Arts & culture, Film, Visual arts

Watch: Stephanie Syjuco on art, culture and politics

By Public Affairs

Stephanie Syjuco
Stephanie Syjuco

What’s behind Stephanie Syjuco ’s “Counterfeit Crochet Project,” in which she invites people around the world to hand-make the designer handbags they covet but can’t afford?

In a new episode of the Peabody Award-winning TV series “ Art in the Twenty-First Century ,” the UC Berkeley assistant professor of art practice, invites viewers into her studio to see firsthand how she embeds politics in her work, and hear her talk about her interest in “how objects reflect cultural moments.”

In its ninth season, the PBS (Public Broadcasting System) series allow viewers to see artists at work and hear them talk about what inspires their art and how they bring it to life. The Syjuco segment shows an artist whose “work explores the tension between the authentic and the counterfeit, challenging deep-seated assumptions about history, race, and labor,” as the series website puts it.

In the film, Syjuco gives viewers a glimpse of other work, including CITIZENS, in which she considers the aesthetics of protest in the digital age. The work includes an installation of fabric banners she’s created with distorted, Internet-era images and a series of anonymous portraits of recently graduated college students whose identities make them vulnerable.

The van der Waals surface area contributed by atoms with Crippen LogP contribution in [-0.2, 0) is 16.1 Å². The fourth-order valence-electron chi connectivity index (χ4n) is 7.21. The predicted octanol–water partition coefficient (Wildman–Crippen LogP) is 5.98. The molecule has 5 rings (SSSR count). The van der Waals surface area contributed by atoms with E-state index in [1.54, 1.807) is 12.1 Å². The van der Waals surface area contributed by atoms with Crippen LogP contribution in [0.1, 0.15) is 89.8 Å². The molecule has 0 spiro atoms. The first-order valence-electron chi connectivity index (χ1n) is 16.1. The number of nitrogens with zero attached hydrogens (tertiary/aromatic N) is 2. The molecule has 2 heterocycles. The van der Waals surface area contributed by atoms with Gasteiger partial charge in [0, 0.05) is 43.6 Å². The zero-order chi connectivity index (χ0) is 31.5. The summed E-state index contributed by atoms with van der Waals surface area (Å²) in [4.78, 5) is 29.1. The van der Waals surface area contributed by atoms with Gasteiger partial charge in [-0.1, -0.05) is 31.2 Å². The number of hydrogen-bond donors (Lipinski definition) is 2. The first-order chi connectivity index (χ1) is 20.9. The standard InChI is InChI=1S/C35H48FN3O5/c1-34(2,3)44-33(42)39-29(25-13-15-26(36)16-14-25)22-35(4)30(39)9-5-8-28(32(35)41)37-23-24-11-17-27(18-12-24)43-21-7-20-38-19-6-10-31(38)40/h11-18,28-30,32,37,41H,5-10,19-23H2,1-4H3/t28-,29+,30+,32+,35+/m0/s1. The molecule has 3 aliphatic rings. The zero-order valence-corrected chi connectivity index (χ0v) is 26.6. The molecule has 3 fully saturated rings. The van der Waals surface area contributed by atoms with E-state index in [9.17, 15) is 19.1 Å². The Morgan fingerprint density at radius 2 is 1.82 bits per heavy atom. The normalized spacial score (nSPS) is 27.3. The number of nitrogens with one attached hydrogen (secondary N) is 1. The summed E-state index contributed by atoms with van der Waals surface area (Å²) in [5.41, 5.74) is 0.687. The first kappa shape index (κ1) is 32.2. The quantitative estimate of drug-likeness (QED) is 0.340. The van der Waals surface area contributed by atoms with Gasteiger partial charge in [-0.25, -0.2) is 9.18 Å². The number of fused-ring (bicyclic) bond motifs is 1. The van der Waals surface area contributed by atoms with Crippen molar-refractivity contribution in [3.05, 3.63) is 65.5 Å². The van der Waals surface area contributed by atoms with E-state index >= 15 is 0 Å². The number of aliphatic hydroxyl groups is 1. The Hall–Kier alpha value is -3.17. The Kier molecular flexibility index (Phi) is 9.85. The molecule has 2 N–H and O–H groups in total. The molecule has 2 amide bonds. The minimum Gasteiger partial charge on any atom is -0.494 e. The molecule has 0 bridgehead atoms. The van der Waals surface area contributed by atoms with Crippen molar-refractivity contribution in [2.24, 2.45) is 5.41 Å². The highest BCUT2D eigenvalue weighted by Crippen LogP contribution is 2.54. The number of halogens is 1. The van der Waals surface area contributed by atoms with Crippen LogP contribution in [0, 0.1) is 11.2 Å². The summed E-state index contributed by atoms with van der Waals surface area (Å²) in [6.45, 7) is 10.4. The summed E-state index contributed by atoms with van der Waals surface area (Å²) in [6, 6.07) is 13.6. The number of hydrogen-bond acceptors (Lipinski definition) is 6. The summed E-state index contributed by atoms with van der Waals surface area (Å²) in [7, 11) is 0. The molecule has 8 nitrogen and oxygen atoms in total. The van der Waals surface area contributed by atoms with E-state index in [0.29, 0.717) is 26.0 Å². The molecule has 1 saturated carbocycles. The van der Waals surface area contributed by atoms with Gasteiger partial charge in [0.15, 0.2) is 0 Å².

Syjuco is internationally known for her large-scale sculptures and installations, which combine handcrafting methods with digital technologies and social engagement. She teaches classes in sculpture, social practice, photography and experimental media in Berkeley’s Department of Art Practice .

She was featured in a Berkeley News Q&A in July about The Visible Invisible , an exhibit of American historical garments she has recreated and the histories hidden within them. It opens next month at the Smithsonian American Art Museum’s Renwick Gallery in Washington, D.C.

“Art in the Twenty-First Century” is produced by the nonprofit Art21 , which creates content on contemporary art and artists. The TV series is in its ninth season and said to be the longest-running contemporary art series in existence.

A screening of Season 9 highlights — including Syjuco’s profile — will be held Monday, Nov. 26, at the Berkeley Art Museum and Pacific Film Archive from 6:30-8:30 p.m., as part of the popular Arts+Design Mondays@BAMPFA , a series of free Berkeley faculty lectures that explore cutting-edge thinking and making. Syjuco will join a panel discussion following the screening.

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